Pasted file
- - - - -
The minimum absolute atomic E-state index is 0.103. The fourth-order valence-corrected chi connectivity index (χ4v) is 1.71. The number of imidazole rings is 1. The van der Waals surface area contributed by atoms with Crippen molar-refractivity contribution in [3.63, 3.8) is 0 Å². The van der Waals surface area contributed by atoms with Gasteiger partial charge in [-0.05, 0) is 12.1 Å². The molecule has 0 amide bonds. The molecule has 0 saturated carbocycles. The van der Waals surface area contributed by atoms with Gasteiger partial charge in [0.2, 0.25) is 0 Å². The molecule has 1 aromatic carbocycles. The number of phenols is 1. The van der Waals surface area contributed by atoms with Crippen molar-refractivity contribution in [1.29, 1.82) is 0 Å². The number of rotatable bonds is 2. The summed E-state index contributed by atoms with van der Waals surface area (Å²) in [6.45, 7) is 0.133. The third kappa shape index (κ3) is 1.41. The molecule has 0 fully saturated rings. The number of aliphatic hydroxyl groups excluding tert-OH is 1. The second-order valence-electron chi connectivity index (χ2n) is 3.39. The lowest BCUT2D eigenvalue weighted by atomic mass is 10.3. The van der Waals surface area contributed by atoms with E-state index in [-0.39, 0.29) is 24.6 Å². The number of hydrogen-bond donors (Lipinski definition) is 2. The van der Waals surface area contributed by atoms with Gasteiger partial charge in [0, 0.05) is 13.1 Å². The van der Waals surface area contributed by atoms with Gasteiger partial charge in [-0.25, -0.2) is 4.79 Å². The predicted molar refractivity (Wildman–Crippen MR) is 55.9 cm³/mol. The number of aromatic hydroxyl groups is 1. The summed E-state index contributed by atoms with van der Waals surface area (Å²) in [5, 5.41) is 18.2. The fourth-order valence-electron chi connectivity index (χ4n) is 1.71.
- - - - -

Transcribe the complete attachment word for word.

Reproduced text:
The minimum absolute atomic E-state index is 0.103. The fourth-order valence-corrected chi connectivity index (χ4v) is 1.71. The number of imidazole rings is 1. The van der Waals surface area contributed by atoms with Crippen molar-refractivity contribution in [3.63, 3.8) is 0 Å². The van der Waals surface area contributed by atoms with Gasteiger partial charge in [-0.05, 0) is 12.1 Å². The molecule has 0 amide bonds. The molecule has 0 saturated carbocycles. The van der Waals surface area contributed by atoms with Gasteiger partial charge in [0.2, 0.25) is 0 Å². The molecule has 1 aromatic carbocycles. The number of phenols is 1. The van der Waals surface area contributed by atoms with Crippen molar-refractivity contribution in [1.29, 1.82) is 0 Å². The number of rotatable bonds is 2. The summed E-state index contributed by atoms with van der Waals surface area (Å²) in [6.45, 7) is 0.133. The third kappa shape index (κ3) is 1.41. The molecule has 0 fully saturated rings. The number of aliphatic hydroxyl groups excluding tert-OH is 1. The second-order valence-electron chi connectivity index (χ2n) is 3.39. The lowest BCUT2D eigenvalue weighted by atomic mass is 10.3. The van der Waals surface area contributed by atoms with E-state index in [-0.39, 0.29) is 24.6 Å². The number of hydrogen-bond donors (Lipinski definition) is 2. The van der Waals surface area contributed by atoms with Gasteiger partial charge in [0, 0.05) is 13.1 Å². The van der Waals surface area contributed by atoms with Gasteiger partial charge in [-0.25, -0.2) is 4.79 Å². The predicted molar refractivity (Wildman–Crippen MR) is 55.9 cm³/mol. The number of aromatic hydroxyl groups is 1. The summed E-state index contributed by atoms with van der Waals surface area (Å²) in [5, 5.41) is 18.2. The fourth-order valence-electron chi connectivity index (χ4n) is 1.71.